….

As a result of the postponement of the due date for filing Federal income tax
returns and making Federal income tax payments from April 15, 2020, to July 15, 2020,
the period beginning on April 15, 2020, and ending on July 15, 2020, will be disregarded
in the calculation of any interest, penalty, or addition to tax for failure to file the Federal
income tax returns or to pay the Federal income taxes postponed by this notice.
Interest, penalties, and additions to tax with respect to such postponed Federal income
tax filings and payments will begin to accrue on July 16, 2020.

Posted March 21, 2020

UPDATED — March 26 and 28, 2020

On Tuesday, March 24, the IRS posted 24 questions and answers (FAQs) on its website, clarifying certain points about the tax filing and payment extensions. For example, the answers clarify that only payments that are actually due on April 15 are delayed. This means that first quarter 2020 estimated income tax payments and Section 965(h) transition tax installment payments due April 15 are postponed until July 15, but June 15 estimated tax payments are not postponed.  The relief does not apply to estate and gift taxes or payroll and excise taxes or to information return filings.

UPDATED April 13, 2020

More extensions provided by IRS — generally all information returns, related elections and  payments.  My blog post here. 

 

All the US tax information you need, every week –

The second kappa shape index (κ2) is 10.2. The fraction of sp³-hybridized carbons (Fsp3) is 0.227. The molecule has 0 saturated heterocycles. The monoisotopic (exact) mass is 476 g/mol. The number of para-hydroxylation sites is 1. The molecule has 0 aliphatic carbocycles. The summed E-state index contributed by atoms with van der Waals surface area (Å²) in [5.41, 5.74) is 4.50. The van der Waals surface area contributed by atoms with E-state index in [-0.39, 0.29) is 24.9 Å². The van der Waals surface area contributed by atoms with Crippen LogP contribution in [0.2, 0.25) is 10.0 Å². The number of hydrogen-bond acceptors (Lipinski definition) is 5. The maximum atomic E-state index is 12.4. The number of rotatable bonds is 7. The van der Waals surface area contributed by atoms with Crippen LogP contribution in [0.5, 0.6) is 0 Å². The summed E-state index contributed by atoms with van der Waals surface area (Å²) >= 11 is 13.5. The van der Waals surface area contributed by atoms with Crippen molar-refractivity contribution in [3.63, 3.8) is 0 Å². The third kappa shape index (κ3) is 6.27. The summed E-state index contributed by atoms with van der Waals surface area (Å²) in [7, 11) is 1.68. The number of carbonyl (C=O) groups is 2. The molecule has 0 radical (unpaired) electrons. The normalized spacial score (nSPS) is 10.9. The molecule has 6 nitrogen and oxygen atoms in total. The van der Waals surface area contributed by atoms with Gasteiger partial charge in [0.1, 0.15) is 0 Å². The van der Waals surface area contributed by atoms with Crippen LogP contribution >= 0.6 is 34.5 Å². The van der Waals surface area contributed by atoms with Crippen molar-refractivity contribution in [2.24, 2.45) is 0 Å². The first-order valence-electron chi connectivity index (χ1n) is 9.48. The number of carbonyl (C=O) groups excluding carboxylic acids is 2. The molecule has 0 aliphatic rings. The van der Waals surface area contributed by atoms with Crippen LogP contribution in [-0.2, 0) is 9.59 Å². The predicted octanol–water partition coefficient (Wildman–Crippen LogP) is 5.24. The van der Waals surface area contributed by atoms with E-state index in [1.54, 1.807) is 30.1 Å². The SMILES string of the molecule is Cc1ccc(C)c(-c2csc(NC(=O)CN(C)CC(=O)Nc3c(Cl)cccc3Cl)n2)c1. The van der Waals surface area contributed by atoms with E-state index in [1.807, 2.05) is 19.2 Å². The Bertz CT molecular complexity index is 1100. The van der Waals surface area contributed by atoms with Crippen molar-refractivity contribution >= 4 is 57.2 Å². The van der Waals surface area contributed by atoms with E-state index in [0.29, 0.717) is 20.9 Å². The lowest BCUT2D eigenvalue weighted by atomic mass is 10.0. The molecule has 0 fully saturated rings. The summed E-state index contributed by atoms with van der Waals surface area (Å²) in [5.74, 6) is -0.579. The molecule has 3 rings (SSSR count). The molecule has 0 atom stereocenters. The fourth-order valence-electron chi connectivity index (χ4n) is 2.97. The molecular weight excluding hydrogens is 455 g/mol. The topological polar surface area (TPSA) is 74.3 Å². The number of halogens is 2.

Just follow me on Twitter @VLJeker (listed in Forbes, Top 100 Must-Follow Tax Twitter Accounts 2017-2020).

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Visit my earlier US tax blog “Let’s Talk About US Tax” hosted by AngloInfo since 2011, it contains all my old posts. Some hyperlinks to my blog posts on AngloInfo may have expired.  If you copy the expired URL, you can most likely retrieve the actual post by using the “Wayback Machine” which is an archiving service.  Simply paste the URL into the Wayback Machine search box. It will show you the archived post was saved on a specific date. Click on that date to retrieve the post.

 

4 thoughts on “Tweets Rule…. Tax Filing Extended from April 15 to July 15 / What About FBAR?

  1. Virginia,

    Thank you for your timely posts. I appreciate your blog very much and find it extremely informative.

    I was reading through the IRS Notice 2020-18 containing the provisions for the automatic due date extensions. It states that Federal information returns are not included in the relief provided in the Notice. The specific language in the Notice states “No extension is provided in this notice for the payment or deposit of any other type of Federal tax, or for the filing of any Federal information return.” I assume that, this refers to information returns other than those included with the income tax return filing (e.g. Form 5471, 8865, 8853, etc.). Further, I am concerned that the FBAR filings may not be included in this relief as these are also information returns but are filed separate and apart from the income tax return.

    What are your thoughts on this matter?

    I hope you are doing well and staying clear of that nasty Coronavirus!

    Best regards,

    BRUCE STRUMLAUF, ms, CPA | SHAREHOLDER

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    1. Re FBAR – Here is my take on it — FBAR is not part of a tax return; it is required under the Bank Secrecy Act and not the IRC. Due date will remain the same unless we hear official word otherwise….

      Like